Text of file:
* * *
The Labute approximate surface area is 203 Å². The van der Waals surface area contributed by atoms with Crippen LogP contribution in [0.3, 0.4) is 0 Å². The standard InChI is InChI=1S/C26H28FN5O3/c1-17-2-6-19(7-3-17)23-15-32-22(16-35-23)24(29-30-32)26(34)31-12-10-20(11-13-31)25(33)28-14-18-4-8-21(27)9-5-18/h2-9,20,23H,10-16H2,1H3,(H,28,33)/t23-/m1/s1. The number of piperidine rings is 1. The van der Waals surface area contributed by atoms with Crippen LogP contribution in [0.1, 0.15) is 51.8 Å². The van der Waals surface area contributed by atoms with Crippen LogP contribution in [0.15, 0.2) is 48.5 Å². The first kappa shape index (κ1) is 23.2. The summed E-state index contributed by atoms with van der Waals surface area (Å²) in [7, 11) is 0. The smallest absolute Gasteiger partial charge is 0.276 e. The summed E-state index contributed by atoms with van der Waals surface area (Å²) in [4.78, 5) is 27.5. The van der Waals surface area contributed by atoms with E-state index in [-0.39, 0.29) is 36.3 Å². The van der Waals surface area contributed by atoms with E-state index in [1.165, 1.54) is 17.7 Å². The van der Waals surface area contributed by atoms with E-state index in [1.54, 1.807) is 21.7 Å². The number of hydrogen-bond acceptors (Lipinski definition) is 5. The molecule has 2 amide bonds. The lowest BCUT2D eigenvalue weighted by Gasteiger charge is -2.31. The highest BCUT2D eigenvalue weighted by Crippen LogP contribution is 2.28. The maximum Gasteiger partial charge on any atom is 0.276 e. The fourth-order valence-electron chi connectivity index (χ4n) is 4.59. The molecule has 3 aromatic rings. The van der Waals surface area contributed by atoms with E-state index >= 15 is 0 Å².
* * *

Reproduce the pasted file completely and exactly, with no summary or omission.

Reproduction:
The Labute approximate surface area is 203 Å². The van der Waals surface area contributed by atoms with Crippen LogP contribution in [0.3, 0.4) is 0 Å². The standard InChI is InChI=1S/C26H28FN5O3/c1-17-2-6-19(7-3-17)23-15-32-22(16-35-23)24(29-30-32)26(34)31-12-10-20(11-13-31)25(33)28-14-18-4-8-21(27)9-5-18/h2-9,20,23H,10-16H2,1H3,(H,28,33)/t23-/m1/s1. The number of piperidine rings is 1. The van der Waals surface area contributed by atoms with Crippen LogP contribution in [0.1, 0.15) is 51.8 Å². The van der Waals surface area contributed by atoms with Crippen LogP contribution in [0.15, 0.2) is 48.5 Å². The first kappa shape index (κ1) is 23.2. The summed E-state index contributed by atoms with van der Waals surface area (Å²) in [7, 11) is 0. The smallest absolute Gasteiger partial charge is 0.276 e. The summed E-state index contributed by atoms with van der Waals surface area (Å²) in [4.78, 5) is 27.5. The van der Waals surface area contributed by atoms with E-state index in [-0.39, 0.29) is 36.3 Å². The van der Waals surface area contributed by atoms with E-state index in [1.165, 1.54) is 17.7 Å². The van der Waals surface area contributed by atoms with E-state index in [1.54, 1.807) is 21.7 Å². The number of hydrogen-bond acceptors (Lipinski definition) is 5. The molecule has 2 amide bonds. The lowest BCUT2D eigenvalue weighted by Gasteiger charge is -2.31. The highest BCUT2D eigenvalue weighted by Crippen LogP contribution is 2.28. The maximum Gasteiger partial charge on any atom is 0.276 e. The fourth-order valence-electron chi connectivity index (χ4n) is 4.59. The molecule has 3 aromatic rings. The van der Waals surface area contributed by atoms with E-state index >= 15 is 0 Å².